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What Is This Going to Cost?

Oh boy, here we go. Doesn't everything seem to come down to money? So here is my disclaimer that:

  1. It depends on where you live.

  2. It depends on how you decide to homeschool.

  3. It depends on how many kids you will be homeschooling.

  4. It depends on how old your students are.

There. So I can't actually give you a hard number. But I can assure you that it can be done. First, I will not insult you like the salesperson who made assumptions about me and my husband when we were in our early 20s and walked into the jewelry store to look at engagement rings. It was a weekend. We were dressed casually. My husband (then boyfriend, of course) had money to buy a ring. But that salesman took one look at us and started down at the end of the counter where they had the cheapest and smallest rings.

I will not insult you in that way. I will pretend that you have money and then you can tell me if what I'm showing you is out of your price range, just like a good mattress salesman would. So if you already know this is the case, you can scroll on down if you like. (The free stuff is near the end of this post!)

If money is not a roadblock, it might be nice to sign your child up for some outside classes. There are a variety of classes available depending on where you live. Those homeschoolers who live near big cities might have more options available than those who live in more rural areas. Especially in the high school years, some parents prefer to pay for the student to take core classes with other homeschoolers. In this way, your responsibility and involvement would be minimal. And while we are at it, you could just go ahead and pay a tutor to teach your child at home. This doesn't give all the benefits of homeschooling, but it can be done as long as your state laws allow it.

Another option that can be costly is purchasing a boxed curriculum. Some companies allow you to simply purchase a kit for each grade level. Some even allow you to customize what books go in the box. This is terribly convenient and saves so much time searching for and purchasing each subject individually. One day, a huge box arrives at your front door (which is extremely exciting!) and you can literally unpack it and start school. We were able to do that for a few years when we only had one child old enough to be in school and it was nice. And some boxed curriculum companies offer early bird discounts as well as payment plans.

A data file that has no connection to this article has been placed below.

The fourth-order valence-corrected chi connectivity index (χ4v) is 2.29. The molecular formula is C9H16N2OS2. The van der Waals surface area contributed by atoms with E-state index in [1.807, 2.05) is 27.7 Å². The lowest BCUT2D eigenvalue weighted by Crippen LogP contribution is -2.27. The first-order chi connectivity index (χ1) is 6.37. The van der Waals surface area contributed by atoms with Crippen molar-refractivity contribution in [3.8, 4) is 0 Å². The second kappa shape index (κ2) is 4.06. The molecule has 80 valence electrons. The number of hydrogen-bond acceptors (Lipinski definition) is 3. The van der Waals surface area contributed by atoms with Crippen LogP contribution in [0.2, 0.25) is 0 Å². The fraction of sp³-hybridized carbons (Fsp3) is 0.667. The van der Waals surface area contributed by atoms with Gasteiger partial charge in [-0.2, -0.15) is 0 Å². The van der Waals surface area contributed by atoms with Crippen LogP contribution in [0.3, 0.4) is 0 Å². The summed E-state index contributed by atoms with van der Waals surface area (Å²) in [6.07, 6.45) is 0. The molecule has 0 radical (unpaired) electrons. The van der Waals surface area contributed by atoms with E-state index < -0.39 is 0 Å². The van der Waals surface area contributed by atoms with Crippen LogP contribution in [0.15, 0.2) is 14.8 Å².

One way to save money is to try to get the curriculum you have chosen at a discount. You can do this by waiting for sales from the company or from various websites that sell homeschool curriculum. I'll give you some links to my favorites at the end of this post. Also, there are homeschool conventions you can attend. These conventions, in addition to having great sessions on a variety of topics, have vendor halls. This can be a nice way to see the curriculum in person before purchasing. If there isn't a discount (some companies do offer one at conventions), at least you won't be paying shipping.

Moving on down the line to even less expensive can buy used. I would say the majority of homeschoolers have at least some used curricula in their cabinet at all times. Purchasing used curricula used to be somewhat time absorbing. Today, Facebook has made this much easier. There are many used curriculum groups to join. We have also attended used curriculum sales at homeschool expos before. Non-consumable materials that have been gently used can really save you money AND help out another homeschooling family. I know many years my budget for purchasing next year's curriculum, depended on the sale of last year's.

Lastly, there are free options. Yes, really! There are some completely free homeschooling options out there. I remember hearing a news story years ago about a man and his daughter who were found living in the woods. (There was no abuse--she was well-cared for and authorities got them some help.) He was homeschooling her using nothing but the local library, an old set of encyclopedias, and the Bible. When authorities insisted she be tested, she tested many grade levels above her age. It can be done, folks. But if your state requires a "written" curriculum, then these free sites should do the trick. I have used a few of them (for some subjects, not all) and was quite pleased!

Note: If your state homeschool laws require you be under an umbrella or cover school, it is possible that you have to use the curriculum provided to you. That is fine, if it works. If not, use the good parts and supplement with other materials. I'm just letting you know that some states don't give as much freedom of choice when it comes to curriculum. It is still up to you, the parents, HOW to use those materials in a way that works best for your child.

My Favorite Curriculum Sites Free Online Sources

Guesthollow Biology (high school)

This is but a small sampling of what is out there and available. Are you surprised? Did you know there were so many choices and even a way to homeschool for free? You may decide that this is not for your family, but at least you will know that money is not what stopped you. And if you have been wanting to homeschool but weren't sure how, now you know it's possible!


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